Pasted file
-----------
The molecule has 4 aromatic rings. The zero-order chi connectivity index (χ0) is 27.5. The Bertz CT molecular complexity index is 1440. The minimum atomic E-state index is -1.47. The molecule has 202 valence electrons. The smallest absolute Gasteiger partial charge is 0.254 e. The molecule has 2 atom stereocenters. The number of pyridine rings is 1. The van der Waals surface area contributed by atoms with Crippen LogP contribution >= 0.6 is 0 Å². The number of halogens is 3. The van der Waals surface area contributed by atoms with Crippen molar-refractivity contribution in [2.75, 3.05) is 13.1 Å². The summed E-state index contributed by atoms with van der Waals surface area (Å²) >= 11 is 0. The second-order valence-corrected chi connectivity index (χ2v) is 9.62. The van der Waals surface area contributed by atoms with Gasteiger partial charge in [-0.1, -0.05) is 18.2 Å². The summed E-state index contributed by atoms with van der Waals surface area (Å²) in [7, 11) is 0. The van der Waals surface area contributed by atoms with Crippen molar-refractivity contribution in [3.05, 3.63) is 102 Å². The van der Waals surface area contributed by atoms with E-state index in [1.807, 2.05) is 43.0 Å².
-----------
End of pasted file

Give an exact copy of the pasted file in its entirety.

The molecule has 4 aromatic rings. The zero-order chi connectivity index (χ0) is 27.5. The Bertz CT molecular complexity index is 1440. The minimum atomic E-state index is -1.47. The molecule has 202 valence electrons. The smallest absolute Gasteiger partial charge is 0.254 e. The molecule has 2 atom stereocenters. The number of pyridine rings is 1. The van der Waals surface area contributed by atoms with Crippen LogP contribution >= 0.6 is 0 Å². The number of halogens is 3. The van der Waals surface area contributed by atoms with Crippen molar-refractivity contribution in [2.75, 3.05) is 13.1 Å². The summed E-state index contributed by atoms with van der Waals surface area (Å²) >= 11 is 0. The second-order valence-corrected chi connectivity index (χ2v) is 9.62. The van der Waals surface area contributed by atoms with Gasteiger partial charge in [-0.1, -0.05) is 18.2 Å². The summed E-state index contributed by atoms with van der Waals surface area (Å²) in [7, 11) is 0. The van der Waals surface area contributed by atoms with Crippen molar-refractivity contribution in [3.05, 3.63) is 102 Å². The van der Waals surface area contributed by atoms with E-state index in [1.807, 2.05) is 43.0 Å².